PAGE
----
However, bankers argue that the low lending to the sector is not down to bias on their part, but a result of issues pertaining to profitability and governance issues, such us proper company structures and book-keeping.
Equity Bank Rwanda chief executive Hannington Namara said that among the factors that have led to the high rejection rates include lack of scientific evidence to confirm viability and estimated productivity of concessions for them to be considered as collateral.
“If you look at the demand side, there are quite some issues that need to be sorted. It has to do with information, how these companies keep their books…some of them come looking for loans when they are making losses,” he said.
“There were also governance issues in some cases. Most of them were small, scattered and informal projects. It would make it difficult for anyone to understand that there is potential without quantifying the perceived potential.”
He said that having evidence-based information on deposits in concessions would attract banks to extend credit to the sector.
“No one could quantify the value of mining concessions, building a database for us to look at and attach a risk factor to it is quite important. Banks will always be willing to finance viable projects once such issues have been addressed,” added said.
Others put the blame on the casualness by which the sector has generally been handled over the years, which has resulted in such situations as lack of clear regulations and policies.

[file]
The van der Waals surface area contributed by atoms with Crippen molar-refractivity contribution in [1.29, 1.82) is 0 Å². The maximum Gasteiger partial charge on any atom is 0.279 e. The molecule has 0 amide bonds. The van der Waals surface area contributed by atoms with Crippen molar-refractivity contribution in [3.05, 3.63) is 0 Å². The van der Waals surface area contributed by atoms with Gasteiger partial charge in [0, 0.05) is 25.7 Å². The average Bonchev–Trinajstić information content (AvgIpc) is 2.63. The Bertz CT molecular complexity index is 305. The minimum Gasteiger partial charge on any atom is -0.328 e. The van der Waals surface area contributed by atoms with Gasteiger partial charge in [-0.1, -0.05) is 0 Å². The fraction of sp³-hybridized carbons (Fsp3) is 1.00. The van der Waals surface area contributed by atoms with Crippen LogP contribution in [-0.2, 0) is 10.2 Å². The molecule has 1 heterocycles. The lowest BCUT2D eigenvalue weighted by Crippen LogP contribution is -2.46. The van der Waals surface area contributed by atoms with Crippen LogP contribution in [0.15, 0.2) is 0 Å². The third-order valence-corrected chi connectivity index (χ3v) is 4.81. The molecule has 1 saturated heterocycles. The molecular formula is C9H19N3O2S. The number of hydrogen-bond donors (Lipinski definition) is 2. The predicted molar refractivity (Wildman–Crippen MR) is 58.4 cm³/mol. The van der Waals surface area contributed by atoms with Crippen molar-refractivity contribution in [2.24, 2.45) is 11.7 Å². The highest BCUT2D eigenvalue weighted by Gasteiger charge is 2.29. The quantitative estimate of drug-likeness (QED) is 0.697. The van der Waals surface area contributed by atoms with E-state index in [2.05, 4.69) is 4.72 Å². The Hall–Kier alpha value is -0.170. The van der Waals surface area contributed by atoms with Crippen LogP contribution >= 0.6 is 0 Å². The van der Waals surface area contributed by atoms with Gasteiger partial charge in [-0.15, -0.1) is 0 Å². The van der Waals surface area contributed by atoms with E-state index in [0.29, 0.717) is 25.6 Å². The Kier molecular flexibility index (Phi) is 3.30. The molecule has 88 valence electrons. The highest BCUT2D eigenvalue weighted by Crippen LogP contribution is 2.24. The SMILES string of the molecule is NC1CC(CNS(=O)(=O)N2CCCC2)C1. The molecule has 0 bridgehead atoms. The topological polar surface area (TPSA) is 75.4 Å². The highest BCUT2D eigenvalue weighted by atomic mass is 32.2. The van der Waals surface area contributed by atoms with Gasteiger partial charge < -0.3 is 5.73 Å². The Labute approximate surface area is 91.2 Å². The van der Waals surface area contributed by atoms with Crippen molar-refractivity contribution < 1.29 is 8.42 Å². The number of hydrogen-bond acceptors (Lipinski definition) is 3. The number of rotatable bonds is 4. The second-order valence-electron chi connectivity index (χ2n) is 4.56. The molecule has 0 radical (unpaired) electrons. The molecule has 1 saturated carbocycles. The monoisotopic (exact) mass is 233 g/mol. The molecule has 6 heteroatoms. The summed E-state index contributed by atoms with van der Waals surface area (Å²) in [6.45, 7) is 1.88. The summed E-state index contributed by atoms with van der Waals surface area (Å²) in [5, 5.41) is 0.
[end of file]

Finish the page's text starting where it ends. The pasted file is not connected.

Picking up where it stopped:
An investor in the sector, speaking on condition of anonymity, told The New Times that, for long, there have not been policies and directives to guide operations in the sector, while even those that were in place were rarely observed.
The Government has recently set an ambitious target of collecting $1.5 billion in annual revenues from mineral exports by 2024 (more than double the current earnings).
It says the target is realistic especially considering that the sector is now getting greater attention.
The chief executive of Rwanda Mines, Petroleum and Gas Board, Francis Gatare, said they have begun addressing some of the challenges through regulation and reorganisation of the sector across the value chain.
The board was established in February as part of broader efforts to streamline the sector.